Where is the Moon?


"Where is the Moon?” Ahmed wondered as he looked at the dark night sky. The Moon is nowhere to be found. “But, it was there. I saw it.” The sky was clear, so the Moon was not hiding behind the clouds. Ahmed decided to wonder no more and ask his father where the Moon went.

It turned out the Moon does not disappear or go anywhere; sometimes, we just cannot see it. The Moon has different phases, and the phases of the Moon are how we see it throughout the month. Let us see what the phases of the Moon are.

Ahmed decided to watch the Moon with his father every day to understand all the phases of the Moon. Ahmed’s father said that it is completely dark and that it does not emit any light; what we see is the sunlight reflected on it. How much we see of that light is what makes up the phase of the Moon. One side of the Moon is always completely lit by sunlight, but from our location on Earth we see only a section that is lit up, or sometimes nothing at all.

The phases of the Moon as noticed by Ahmed and his father are: New Moon, Waxing Crescent, First Quarter, Waxing Gibbous, Full Moon, Waning Gibbous, Third Quarter, Waning Crescent, and Dark Moon.

As the Moon rotates around the Earth, and when it is located completely between us and the Sun, this is the phase where we cannot see it, and it is called “New Moon”. This is like the day when Ahmed could not see the Moon in the sky at all. As the Moon moves around the Earth, a portion of its lit side becomes visible to us on Earth, like when it is a “Crescent”. How much we see of the Moon depends on its rotation around the Earth. A “Full Moon”, for example, is when we can see the whole Moon and not just a portion of it; this happens when the Earth is located between the Sun and the Moon. This allows us to see sunlight reflected fully on the Moon. Ahmed noticed that the Full Moon happens once a month.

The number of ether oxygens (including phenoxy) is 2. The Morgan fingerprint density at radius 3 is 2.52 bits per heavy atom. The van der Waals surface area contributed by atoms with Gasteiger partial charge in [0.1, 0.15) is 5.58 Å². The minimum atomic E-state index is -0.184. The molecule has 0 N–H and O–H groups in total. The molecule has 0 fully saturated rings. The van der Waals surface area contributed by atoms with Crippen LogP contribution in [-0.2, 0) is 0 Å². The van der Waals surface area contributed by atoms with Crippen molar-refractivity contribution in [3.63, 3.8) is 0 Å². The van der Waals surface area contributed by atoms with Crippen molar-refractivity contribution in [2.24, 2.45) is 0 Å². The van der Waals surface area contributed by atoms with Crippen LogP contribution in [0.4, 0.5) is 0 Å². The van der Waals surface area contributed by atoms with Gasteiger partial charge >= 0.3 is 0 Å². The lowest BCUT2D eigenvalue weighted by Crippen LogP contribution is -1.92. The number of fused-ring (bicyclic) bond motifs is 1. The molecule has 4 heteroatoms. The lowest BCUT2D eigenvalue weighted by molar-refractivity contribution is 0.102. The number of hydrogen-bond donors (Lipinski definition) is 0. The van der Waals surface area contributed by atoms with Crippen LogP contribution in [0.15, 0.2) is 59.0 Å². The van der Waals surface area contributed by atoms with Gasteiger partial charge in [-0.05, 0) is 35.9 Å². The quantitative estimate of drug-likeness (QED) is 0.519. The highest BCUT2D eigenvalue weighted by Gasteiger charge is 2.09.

So, what is waxing and waning, Ahmed asked? Waxing is when we see more of the Moon as we approach Full Moon, and Waning is when we see less of the Moon as we approach New Moon.

Ahmed’s father told him that the Moon and the Sun do not just disappear. They are always there in the sky, and it is only our location in relation to them that dictates how we see them. Next time, when you do not see the Moon, do not worry; it is up in the sky. Moreover, if you want to know when you will see the Full Moon, you should use a lunar calendar; the Hijri Year uses the lunar calendar. The phases of the moon decide the beginning of fasting during the Holy Month of Ramadan, for example.

Ahmed looked at the sky and wondered about all the other stars and planets and about how much he does not know. It was a good thing he knew something about the Moon, though.



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SCIplanet is a bilingual edutainment science magazine published by the Bibliotheca Alexandrina Planetarium Science Center and developed by the Cultural Outreach Publications Unit ...
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